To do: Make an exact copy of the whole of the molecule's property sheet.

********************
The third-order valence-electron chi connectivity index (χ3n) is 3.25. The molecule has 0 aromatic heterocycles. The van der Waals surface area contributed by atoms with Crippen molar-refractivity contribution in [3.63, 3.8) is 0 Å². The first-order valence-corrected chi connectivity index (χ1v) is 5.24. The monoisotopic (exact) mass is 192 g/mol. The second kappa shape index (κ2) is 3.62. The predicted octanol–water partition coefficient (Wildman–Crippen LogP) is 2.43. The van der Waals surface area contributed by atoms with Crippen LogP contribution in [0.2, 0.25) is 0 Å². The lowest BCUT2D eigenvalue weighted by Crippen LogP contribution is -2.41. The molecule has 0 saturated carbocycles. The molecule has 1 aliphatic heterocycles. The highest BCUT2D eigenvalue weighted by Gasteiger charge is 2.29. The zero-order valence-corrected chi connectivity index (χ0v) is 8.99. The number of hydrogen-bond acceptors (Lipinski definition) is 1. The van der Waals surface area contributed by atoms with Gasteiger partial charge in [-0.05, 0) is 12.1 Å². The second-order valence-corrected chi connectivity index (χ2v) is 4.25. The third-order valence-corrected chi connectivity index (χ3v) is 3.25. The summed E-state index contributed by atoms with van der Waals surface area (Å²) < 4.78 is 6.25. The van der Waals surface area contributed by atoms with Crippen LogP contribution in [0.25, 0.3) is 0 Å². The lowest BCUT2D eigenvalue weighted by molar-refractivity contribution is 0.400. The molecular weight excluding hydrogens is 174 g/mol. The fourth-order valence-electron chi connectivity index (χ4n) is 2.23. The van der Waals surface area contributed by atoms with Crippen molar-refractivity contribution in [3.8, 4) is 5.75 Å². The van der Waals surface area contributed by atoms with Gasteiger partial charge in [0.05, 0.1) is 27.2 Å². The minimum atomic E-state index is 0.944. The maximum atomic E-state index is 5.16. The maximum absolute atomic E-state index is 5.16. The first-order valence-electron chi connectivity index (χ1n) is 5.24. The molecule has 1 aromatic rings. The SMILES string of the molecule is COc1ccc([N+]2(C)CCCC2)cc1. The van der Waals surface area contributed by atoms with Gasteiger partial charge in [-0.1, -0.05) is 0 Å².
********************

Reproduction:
The third-order valence-electron chi connectivity index (χ3n) is 3.25. The molecule has 0 aromatic heterocycles. The van der Waals surface area contributed by atoms with Crippen molar-refractivity contribution in [3.63, 3.8) is 0 Å². The first-order valence-corrected chi connectivity index (χ1v) is 5.24. The monoisotopic (exact) mass is 192 g/mol. The second kappa shape index (κ2) is 3.62. The predicted octanol–water partition coefficient (Wildman–Crippen LogP) is 2.43. The van der Waals surface area contributed by atoms with Crippen LogP contribution in [0.2, 0.25) is 0 Å². The lowest BCUT2D eigenvalue weighted by Crippen LogP contribution is -2.41. The molecule has 0 saturated carbocycles. The molecule has 1 aliphatic heterocycles. The highest BCUT2D eigenvalue weighted by Gasteiger charge is 2.29. The zero-order valence-corrected chi connectivity index (χ0v) is 8.99. The number of hydrogen-bond acceptors (Lipinski definition) is 1. The van der Waals surface area contributed by atoms with Gasteiger partial charge in [-0.05, 0) is 12.1 Å². The second-order valence-corrected chi connectivity index (χ2v) is 4.25. The third-order valence-corrected chi connectivity index (χ3v) is 3.25. The summed E-state index contributed by atoms with van der Waals surface area (Å²) < 4.78 is 6.25. The van der Waals surface area contributed by atoms with Crippen LogP contribution in [0.25, 0.3) is 0 Å². The lowest BCUT2D eigenvalue weighted by molar-refractivity contribution is 0.400. The molecular weight excluding hydrogens is 174 g/mol. The fourth-order valence-electron chi connectivity index (χ4n) is 2.23. The van der Waals surface area contributed by atoms with Crippen molar-refractivity contribution in [3.8, 4) is 5.75 Å². The van der Waals surface area contributed by atoms with Gasteiger partial charge in [0.05, 0.1) is 27.2 Å². The minimum atomic E-state index is 0.944. The maximum atomic E-state index is 5.16. The maximum absolute atomic E-state index is 5.16. The first-order valence-electron chi connectivity index (χ1n) is 5.24. The molecule has 1 aromatic rings. The SMILES string of the molecule is COc1ccc([N+]2(C)CCCC2)cc1. The van der Waals surface area contributed by atoms with Gasteiger partial charge in [-0.1, -0.05) is 0 Å².